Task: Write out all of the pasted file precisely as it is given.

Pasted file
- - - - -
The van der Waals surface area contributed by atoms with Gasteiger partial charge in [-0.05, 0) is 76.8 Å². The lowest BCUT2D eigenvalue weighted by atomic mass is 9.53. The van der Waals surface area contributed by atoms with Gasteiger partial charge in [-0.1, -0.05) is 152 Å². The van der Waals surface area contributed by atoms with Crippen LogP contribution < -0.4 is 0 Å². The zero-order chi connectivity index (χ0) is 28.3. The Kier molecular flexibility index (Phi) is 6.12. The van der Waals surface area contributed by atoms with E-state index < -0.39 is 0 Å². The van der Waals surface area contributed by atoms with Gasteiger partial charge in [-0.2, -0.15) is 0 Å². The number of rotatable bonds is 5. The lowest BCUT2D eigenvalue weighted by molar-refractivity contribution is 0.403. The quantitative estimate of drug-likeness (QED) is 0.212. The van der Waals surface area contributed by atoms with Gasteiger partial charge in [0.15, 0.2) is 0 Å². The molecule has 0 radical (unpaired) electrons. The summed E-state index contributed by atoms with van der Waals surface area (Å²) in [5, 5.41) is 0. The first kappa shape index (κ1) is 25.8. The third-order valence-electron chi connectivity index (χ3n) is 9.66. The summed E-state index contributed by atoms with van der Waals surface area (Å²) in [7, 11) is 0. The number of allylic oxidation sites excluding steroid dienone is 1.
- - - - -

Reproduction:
The van der Waals surface area contributed by atoms with Gasteiger partial charge in [-0.05, 0) is 76.8 Å². The lowest BCUT2D eigenvalue weighted by atomic mass is 9.53. The van der Waals surface area contributed by atoms with Gasteiger partial charge in [-0.1, -0.05) is 152 Å². The van der Waals surface area contributed by atoms with Crippen LogP contribution < -0.4 is 0 Å². The zero-order chi connectivity index (χ0) is 28.3. The Kier molecular flexibility index (Phi) is 6.12. The van der Waals surface area contributed by atoms with E-state index < -0.39 is 0 Å². The van der Waals surface area contributed by atoms with Gasteiger partial charge in [-0.2, -0.15) is 0 Å². The number of rotatable bonds is 5. The lowest BCUT2D eigenvalue weighted by molar-refractivity contribution is 0.403. The quantitative estimate of drug-likeness (QED) is 0.212. The van der Waals surface area contributed by atoms with Gasteiger partial charge in [0.15, 0.2) is 0 Å². The molecule has 0 radical (unpaired) electrons. The summed E-state index contributed by atoms with van der Waals surface area (Å²) in [5, 5.41) is 0. The first kappa shape index (κ1) is 25.8. The third-order valence-electron chi connectivity index (χ3n) is 9.66. The summed E-state index contributed by atoms with van der Waals surface area (Å²) in [7, 11) is 0. The number of allylic oxidation sites excluding steroid dienone is 1.